InfoCommons, Episode 1

My very first column debuts this month in the AIRS Newsletter. Thanks to AIRS for letting me share my thoughts about technology and the world of I&R!

Introducing InfoCommons: The Column & The Concept
By Tricia Burmeister
Usability and Data Manager, PA 2-1-1 Southwest United Way of Allegheny County
Editor’s Note: This month we welcome Tricia Burmeister and the new InfoCommons feature that replaces the former User-Friendly column.

This new column in the AIRS newsletter is inspired by the concept of the “information commons” – an interactive space where people can share knowledge and resources. In the coming year, I will be sharing my thoughts on how I&Rs can use technology to facilitate collaboration and communication amongst ourselves and in our communities. The term “information commons” has become trendy in recent years, but what does it really mean? The World Wide Web is one giant information commons, with some sites like Wikipedia and the Internet Archive embodying the concept especially well. Many libraries have begun to use the term to describe physical spaces where users can collaborate and access online resources. Investigating the idea of the
information commons can provide an interesting perspective on how I&Rs interact with one another and with those we serve.
A 2008 article in the Annual Review of Information Science and Technology outlined the following characteristics of information commons:
•they benefit from participation: the greater the participation, the more valuable the resource
•they take advantage of the Internet to build information communities
•they are often free or low cost
•they are interactive, encouraging discourse and exchange among their members
•their participants often contribute new creations after they gain and benefit from access (1)

Each of these criteria can be applied to I&R services in some way. By serving as a one-stop resource for social services information, I&Rs function as information hubs for our communities. Our resource databases are valuable stores of knowledge about services, while the data we collect about those we serve provides a crucial perspective on community needs. When agencies
participate in the maintenance of information in an I&R database, everyone benefits from the improved quality of the resource. By providing searchable online databases and using our websites to guide people to services, I&Rs are taking advantage of the Internet, but are we doing as much as we can to build “information communities”, online or otherwise? How do we encourage
discourse between ourselves, service providers, and the people we serve?

There’s an important exchange of information that happens when we follow-up with callers to find out if they received services. Caller satisfaction surveys  provide feedback on how we’re doing, as does the number of people who contact us again after reaching out for help the first time. Follow-up plays a
role in the exchange of resource information when callers provide feedback about the help they received and their experiences accessing services. When inquirers receive information or referrals from you, do you provide easy
ways for them to contribute something back to the system, whether it be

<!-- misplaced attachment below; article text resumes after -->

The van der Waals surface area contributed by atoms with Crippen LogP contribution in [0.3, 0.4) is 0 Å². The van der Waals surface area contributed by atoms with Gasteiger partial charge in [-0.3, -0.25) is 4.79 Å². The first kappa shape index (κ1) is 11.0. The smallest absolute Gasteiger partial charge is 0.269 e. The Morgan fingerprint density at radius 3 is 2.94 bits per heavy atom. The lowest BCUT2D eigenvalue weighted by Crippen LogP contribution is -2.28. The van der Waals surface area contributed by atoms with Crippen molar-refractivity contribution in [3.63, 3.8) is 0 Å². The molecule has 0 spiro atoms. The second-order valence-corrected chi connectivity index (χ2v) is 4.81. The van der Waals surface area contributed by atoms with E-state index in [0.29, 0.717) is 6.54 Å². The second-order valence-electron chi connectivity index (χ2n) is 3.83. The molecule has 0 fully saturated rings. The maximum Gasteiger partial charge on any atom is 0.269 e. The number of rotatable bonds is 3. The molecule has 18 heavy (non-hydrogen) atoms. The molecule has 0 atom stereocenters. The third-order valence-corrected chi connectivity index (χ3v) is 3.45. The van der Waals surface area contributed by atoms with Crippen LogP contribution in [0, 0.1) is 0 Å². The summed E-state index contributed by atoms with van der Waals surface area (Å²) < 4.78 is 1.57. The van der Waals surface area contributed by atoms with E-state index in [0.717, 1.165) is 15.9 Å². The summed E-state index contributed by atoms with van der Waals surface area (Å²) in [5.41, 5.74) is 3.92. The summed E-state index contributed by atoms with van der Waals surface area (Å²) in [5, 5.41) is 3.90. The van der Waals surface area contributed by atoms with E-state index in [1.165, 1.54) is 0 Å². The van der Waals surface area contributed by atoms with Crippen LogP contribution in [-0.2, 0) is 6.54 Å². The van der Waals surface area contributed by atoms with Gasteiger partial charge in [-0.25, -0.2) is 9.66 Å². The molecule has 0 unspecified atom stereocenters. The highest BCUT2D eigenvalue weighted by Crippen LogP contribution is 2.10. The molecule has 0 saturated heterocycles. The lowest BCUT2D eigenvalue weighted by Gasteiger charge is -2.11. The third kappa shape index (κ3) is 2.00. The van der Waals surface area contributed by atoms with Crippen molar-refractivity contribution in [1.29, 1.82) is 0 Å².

positive feedback, complaints, success stories, or updated information about
services for your resource staff to investigate? How can we connect those in need of services with the help they need, but also encourage them to share
information with us – to engage in more of a discourse instead of information
flowing one direction? How do you capture feedback from callers so you can synthesize it and draw meaningful conclusions?

Similar questions apply to the interactions between I&Rs and service providers. Many resource databases offer comment features that allow anyone to submit feedback about the information in our records. There is always conversation going on between I&Rs and service providers to ensure that appropriate referrals are being made. Nevertheless, I’m sure many resource managers wish for higher levels of participation from agencies in keeping their information up to date. Generating interest doesn’t seem nearly as difficult as sustaining engagement over time, when, despite your gentle reminders, that agency still hasn’t reviewed their information. What methods do you use to encourage feedback from service providers? Are there ways that you use caller feedback to provide a sense of urgency that prompts an agency to update their
information?

The model of Wikipedia – the quintessential information commons – is difficult to apply to I&R because many people in need don’t want that fact to become public. This eliminates the motivation to contribute information in a public  forum where it  could benefit everyone. One of the values of I&R is that we can serve as more personalized, confidential Wikipedias for social services, comparing caller feedback with the information provided to us by agencies. By balancing these two information channels and promoting the flow of information, we provide a valuable shared resource and serve as information commons for our communities.

(1) Kranich, N., & Schement, J.R. (2008). Information Commons. In Annual
Review of Information Science and Technology (ARIST), 42, 547-­‐590.

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